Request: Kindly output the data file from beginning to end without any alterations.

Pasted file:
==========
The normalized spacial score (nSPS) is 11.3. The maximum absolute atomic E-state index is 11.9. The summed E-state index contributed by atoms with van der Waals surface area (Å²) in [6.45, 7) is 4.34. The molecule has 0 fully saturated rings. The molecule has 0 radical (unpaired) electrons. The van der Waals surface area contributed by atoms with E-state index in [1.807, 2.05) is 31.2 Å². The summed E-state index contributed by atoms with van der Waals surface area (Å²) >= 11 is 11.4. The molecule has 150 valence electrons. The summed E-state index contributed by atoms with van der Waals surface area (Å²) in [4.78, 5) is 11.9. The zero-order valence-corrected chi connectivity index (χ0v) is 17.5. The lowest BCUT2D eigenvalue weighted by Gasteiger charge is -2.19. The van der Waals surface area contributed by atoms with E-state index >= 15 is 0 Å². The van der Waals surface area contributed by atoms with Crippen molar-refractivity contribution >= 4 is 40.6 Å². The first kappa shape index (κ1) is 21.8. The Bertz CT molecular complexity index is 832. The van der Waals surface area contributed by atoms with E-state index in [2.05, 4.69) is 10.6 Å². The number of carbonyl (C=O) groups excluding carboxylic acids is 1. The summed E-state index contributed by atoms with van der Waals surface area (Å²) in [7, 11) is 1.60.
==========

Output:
The normalized spacial score (nSPS) is 11.3. The maximum absolute atomic E-state index is 11.9. The summed E-state index contributed by atoms with van der Waals surface area (Å²) in [6.45, 7) is 4.34. The molecule has 0 fully saturated rings. The molecule has 0 radical (unpaired) electrons. The van der Waals surface area contributed by atoms with E-state index in [1.807, 2.05) is 31.2 Å². The summed E-state index contributed by atoms with van der Waals surface area (Å²) >= 11 is 11.4. The molecule has 150 valence electrons. The summed E-state index contributed by atoms with van der Waals surface area (Å²) in [4.78, 5) is 11.9. The zero-order valence-corrected chi connectivity index (χ0v) is 17.5. The lowest BCUT2D eigenvalue weighted by Gasteiger charge is -2.19. The van der Waals surface area contributed by atoms with E-state index >= 15 is 0 Å². The van der Waals surface area contributed by atoms with Crippen molar-refractivity contribution >= 4 is 40.6 Å². The first kappa shape index (κ1) is 21.8. The Bertz CT molecular complexity index is 832. The van der Waals surface area contributed by atoms with E-state index in [2.05, 4.69) is 10.6 Å². The number of carbonyl (C=O) groups excluding carboxylic acids is 1. The summed E-state index contributed by atoms with van der Waals surface area (Å²) in [7, 11) is 1.60.